As a historic part of Clun, the packhorse bridge is the centre point to the Green Man Festival. The centre of ‘the battle’, the bridge is host to the community’s traditional May-faring festival which celebrates man and nature. “The bridge is a really lovely, beautiful feature of the town and is the centre point of our yearly celebration so of course it is a large part of our community. But it is a problem for normal traffic let alone lorries,” says Limond. “We have multi-language signs telling them to take alternative routes, but it doesn’t make a blind bit of difference.”
HGVs travelling to Newcastle-on-Clun can avoid the bridge by entering the South of Clun via Kington on the A488. This is an alternative to travelling through Clun on the B436. Additionally, sat navigation devices are available specifically for HGV and large vehicles to help improve awareness of road restrictions.
Recently retired driver, Dave Astley, from Kington, has 44 years experience driving heavy and low goods lorries across the UK. Astley told JT Hughes, "the size of HGVs do hold a lot of responsibility for damaging these bridges, and farm vehicles too. They are too large these days. But, there should be better signage for drivers and transport managers should place more efforts on mapping out appropriate routes for their drivers too."
Bridgnorth’s bridge was rebuilt and repaired in 1812.
In addition to Clun and Ludlow, the historical greats can be located across Shropshire. Particularly with bridges, they have been subject to battering by floods well before the rise in HGVs. Bridgnorth’s bridge was rebuilt and repaired in 1812 by Thomas Simpson following the developments of Thomas Telford. However, as traffic increased again, the bridge was entirely restructured as the bridge was widened in 1824.
(Image: Bridgnorth Bridge)
It's not just bridges - Ryton XI Towns late nineteenth-century cross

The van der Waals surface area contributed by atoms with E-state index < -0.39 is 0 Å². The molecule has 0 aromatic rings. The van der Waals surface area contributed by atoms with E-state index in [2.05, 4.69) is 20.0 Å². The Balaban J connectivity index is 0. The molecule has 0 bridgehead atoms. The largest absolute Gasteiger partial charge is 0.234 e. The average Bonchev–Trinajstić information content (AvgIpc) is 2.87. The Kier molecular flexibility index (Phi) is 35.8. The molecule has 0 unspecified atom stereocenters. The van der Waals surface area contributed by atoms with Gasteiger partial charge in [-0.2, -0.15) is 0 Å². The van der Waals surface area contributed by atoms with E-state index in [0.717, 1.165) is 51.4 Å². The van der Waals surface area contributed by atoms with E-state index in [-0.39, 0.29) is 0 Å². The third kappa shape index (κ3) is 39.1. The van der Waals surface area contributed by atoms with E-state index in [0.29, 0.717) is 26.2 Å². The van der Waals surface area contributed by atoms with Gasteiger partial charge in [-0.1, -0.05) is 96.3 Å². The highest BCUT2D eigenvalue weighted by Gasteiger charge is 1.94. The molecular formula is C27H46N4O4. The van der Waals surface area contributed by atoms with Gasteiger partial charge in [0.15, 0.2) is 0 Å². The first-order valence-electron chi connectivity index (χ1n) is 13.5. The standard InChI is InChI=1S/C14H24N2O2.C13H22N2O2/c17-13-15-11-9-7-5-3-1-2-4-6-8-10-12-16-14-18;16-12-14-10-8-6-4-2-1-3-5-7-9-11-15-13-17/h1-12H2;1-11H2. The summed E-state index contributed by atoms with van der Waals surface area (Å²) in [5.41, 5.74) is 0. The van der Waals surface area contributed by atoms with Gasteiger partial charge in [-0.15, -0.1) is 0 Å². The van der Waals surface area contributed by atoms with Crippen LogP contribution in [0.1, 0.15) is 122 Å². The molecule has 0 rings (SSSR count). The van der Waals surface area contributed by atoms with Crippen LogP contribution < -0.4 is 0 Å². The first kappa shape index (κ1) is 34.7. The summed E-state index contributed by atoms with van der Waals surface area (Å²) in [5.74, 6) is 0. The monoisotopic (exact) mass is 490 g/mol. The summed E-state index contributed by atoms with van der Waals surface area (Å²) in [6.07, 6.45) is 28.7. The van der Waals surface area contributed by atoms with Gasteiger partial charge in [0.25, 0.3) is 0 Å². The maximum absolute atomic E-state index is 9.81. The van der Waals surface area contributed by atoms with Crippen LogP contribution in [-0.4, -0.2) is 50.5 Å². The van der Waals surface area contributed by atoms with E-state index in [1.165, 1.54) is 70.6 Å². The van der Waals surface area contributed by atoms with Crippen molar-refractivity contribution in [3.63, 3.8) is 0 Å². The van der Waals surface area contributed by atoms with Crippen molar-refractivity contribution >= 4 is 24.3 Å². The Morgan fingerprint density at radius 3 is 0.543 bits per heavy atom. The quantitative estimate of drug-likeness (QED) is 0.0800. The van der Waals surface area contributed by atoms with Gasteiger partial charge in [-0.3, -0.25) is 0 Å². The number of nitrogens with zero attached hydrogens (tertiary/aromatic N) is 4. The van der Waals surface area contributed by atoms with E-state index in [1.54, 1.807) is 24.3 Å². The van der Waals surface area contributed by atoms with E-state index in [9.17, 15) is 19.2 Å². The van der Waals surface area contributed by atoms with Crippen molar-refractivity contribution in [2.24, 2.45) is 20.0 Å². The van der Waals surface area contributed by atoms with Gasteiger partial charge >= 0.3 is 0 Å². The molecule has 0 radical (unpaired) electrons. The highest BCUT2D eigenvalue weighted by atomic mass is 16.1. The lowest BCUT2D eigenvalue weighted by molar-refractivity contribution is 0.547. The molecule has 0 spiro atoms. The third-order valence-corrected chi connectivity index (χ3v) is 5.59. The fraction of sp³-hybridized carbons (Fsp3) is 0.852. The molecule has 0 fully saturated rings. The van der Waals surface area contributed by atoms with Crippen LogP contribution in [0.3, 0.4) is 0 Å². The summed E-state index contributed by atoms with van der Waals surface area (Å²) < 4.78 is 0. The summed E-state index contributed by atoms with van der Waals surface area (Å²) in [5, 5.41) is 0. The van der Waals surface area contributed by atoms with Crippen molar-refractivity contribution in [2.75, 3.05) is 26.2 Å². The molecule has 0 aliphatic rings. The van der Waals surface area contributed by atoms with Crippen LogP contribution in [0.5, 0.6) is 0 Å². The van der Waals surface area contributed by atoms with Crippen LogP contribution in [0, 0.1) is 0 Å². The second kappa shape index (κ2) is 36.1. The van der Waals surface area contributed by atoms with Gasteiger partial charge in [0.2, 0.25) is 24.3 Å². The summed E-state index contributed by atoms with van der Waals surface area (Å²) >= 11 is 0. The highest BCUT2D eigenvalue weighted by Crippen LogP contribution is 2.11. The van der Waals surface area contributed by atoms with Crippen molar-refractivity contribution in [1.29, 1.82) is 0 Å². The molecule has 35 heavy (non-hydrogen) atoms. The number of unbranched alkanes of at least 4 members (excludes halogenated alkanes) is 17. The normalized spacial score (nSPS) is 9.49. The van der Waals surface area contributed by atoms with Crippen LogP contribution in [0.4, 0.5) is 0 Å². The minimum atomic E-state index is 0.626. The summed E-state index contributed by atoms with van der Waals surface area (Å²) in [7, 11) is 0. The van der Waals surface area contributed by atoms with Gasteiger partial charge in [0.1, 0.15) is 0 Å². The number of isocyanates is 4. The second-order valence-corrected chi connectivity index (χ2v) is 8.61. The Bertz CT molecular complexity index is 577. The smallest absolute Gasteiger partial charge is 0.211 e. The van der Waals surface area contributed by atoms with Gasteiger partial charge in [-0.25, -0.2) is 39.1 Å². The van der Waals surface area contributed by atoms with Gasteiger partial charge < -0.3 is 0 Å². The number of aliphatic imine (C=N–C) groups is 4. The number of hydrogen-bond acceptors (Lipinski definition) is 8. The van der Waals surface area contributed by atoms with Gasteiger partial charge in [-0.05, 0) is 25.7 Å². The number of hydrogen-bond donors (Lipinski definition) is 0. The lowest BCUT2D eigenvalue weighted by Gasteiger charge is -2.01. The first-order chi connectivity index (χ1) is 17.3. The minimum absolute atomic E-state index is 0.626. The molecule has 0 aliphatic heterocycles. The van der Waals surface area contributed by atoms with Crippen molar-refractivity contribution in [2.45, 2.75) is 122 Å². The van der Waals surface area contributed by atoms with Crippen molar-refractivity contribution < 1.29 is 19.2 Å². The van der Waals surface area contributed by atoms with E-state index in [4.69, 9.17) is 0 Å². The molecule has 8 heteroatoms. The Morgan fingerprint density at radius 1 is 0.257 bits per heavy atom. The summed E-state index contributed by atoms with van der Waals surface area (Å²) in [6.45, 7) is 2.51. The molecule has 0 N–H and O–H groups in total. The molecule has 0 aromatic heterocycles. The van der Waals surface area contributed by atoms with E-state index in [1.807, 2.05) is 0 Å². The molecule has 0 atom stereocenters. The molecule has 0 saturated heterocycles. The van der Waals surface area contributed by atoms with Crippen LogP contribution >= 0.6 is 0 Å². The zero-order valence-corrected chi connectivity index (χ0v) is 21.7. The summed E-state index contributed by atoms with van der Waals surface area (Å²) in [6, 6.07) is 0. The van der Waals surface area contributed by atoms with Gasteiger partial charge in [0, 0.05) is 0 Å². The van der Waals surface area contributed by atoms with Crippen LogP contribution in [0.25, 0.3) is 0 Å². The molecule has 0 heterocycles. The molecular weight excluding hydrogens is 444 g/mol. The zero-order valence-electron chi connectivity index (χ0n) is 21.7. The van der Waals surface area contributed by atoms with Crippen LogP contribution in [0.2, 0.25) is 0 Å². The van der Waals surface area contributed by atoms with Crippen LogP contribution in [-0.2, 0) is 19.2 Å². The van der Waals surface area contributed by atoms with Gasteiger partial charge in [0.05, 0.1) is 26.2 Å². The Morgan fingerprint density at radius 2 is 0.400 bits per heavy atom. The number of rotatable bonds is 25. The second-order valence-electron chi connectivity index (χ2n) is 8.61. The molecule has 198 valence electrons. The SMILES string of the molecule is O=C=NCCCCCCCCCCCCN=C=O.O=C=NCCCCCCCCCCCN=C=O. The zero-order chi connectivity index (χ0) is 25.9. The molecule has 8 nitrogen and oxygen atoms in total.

Historical features are not just restricted to bridges. Towards the north of Shropshire, Ryton XI Towns can date itself back to Anglo-Saxon times with a number of historical monuments. However, prominently located in the centre of its Church Street Junction, is a late nineteenth-century cross. A prominent feature of this road, in 1881, the cross was erected to house a light. The feature intended to make the junction more visible.
Regardless of its shape or style, Shropshire has shown a united will to preserve these historical features that are characteristic of the area. But as Limmond says, “there needs to be some change. Vehicles are bigger. But, we all have to live sympathetically.”
The Council say they take conservation of historical road features seriously.
Tim Sneddon, Shropshire Council’s operations manager – environmental maintenance said: “We take the preservation of historic features extremely seriously and not just those which are scheduled ancient monuments, listed or in conservation areas, but all of any historic interest. We have a small team of qualified archaeologists and conservation officers who lead on this, but will advise colleagues in other departments such as highways.”
He adds, “we do, however, need to make sure all roads and structures are safe, that we maintain access and make it as convenient for the travelling public as possible. Ludford Bridge [for example] has the capacity to easily carry the vehicles currently permitted to use it. We have reviewed the signage and will increase the warnings given to drivers of HGVs, but we are not intending to place further restrictions on Ludford Bridge”.
* Poll undertaken by 100 participants ages 18 - 54 years old living across Shropshire.